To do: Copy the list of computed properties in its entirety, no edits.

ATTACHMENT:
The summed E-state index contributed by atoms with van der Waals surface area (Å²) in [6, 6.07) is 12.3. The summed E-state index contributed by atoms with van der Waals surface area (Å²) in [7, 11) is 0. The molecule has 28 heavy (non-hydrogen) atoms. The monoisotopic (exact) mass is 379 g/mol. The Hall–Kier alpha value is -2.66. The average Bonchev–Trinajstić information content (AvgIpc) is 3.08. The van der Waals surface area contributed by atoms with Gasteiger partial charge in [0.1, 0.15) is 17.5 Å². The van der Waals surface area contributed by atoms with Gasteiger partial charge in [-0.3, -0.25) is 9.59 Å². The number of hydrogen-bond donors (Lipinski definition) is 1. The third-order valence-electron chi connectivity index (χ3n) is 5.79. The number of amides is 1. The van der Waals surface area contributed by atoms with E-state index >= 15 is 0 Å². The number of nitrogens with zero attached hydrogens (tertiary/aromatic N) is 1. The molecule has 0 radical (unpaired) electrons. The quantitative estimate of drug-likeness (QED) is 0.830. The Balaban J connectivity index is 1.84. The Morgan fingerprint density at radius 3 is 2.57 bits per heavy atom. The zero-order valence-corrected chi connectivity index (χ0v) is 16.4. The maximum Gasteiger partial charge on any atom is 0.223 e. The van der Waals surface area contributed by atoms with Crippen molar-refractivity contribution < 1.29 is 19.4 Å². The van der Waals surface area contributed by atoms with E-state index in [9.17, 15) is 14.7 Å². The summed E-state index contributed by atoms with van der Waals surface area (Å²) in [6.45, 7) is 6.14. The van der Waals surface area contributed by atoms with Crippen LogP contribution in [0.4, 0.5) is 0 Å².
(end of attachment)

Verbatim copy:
The summed E-state index contributed by atoms with van der Waals surface area (Å²) in [6, 6.07) is 12.3. The summed E-state index contributed by atoms with van der Waals surface area (Å²) in [7, 11) is 0. The molecule has 28 heavy (non-hydrogen) atoms. The monoisotopic (exact) mass is 379 g/mol. The Hall–Kier alpha value is -2.66. The average Bonchev–Trinajstić information content (AvgIpc) is 3.08. The van der Waals surface area contributed by atoms with Gasteiger partial charge in [0.1, 0.15) is 17.5 Å². The van der Waals surface area contributed by atoms with Gasteiger partial charge in [-0.3, -0.25) is 9.59 Å². The number of hydrogen-bond donors (Lipinski definition) is 1. The third-order valence-electron chi connectivity index (χ3n) is 5.79. The number of amides is 1. The van der Waals surface area contributed by atoms with E-state index >= 15 is 0 Å². The number of nitrogens with zero attached hydrogens (tertiary/aromatic N) is 1. The molecule has 0 radical (unpaired) electrons. The quantitative estimate of drug-likeness (QED) is 0.830. The Balaban J connectivity index is 1.84. The Morgan fingerprint density at radius 3 is 2.57 bits per heavy atom. The zero-order valence-corrected chi connectivity index (χ0v) is 16.4. The maximum Gasteiger partial charge on any atom is 0.223 e. The van der Waals surface area contributed by atoms with Crippen molar-refractivity contribution < 1.29 is 19.4 Å². The van der Waals surface area contributed by atoms with E-state index in [9.17, 15) is 14.7 Å². The summed E-state index contributed by atoms with van der Waals surface area (Å²) in [6.45, 7) is 6.14. The van der Waals surface area contributed by atoms with Crippen LogP contribution in [0.4, 0.5) is 0 Å².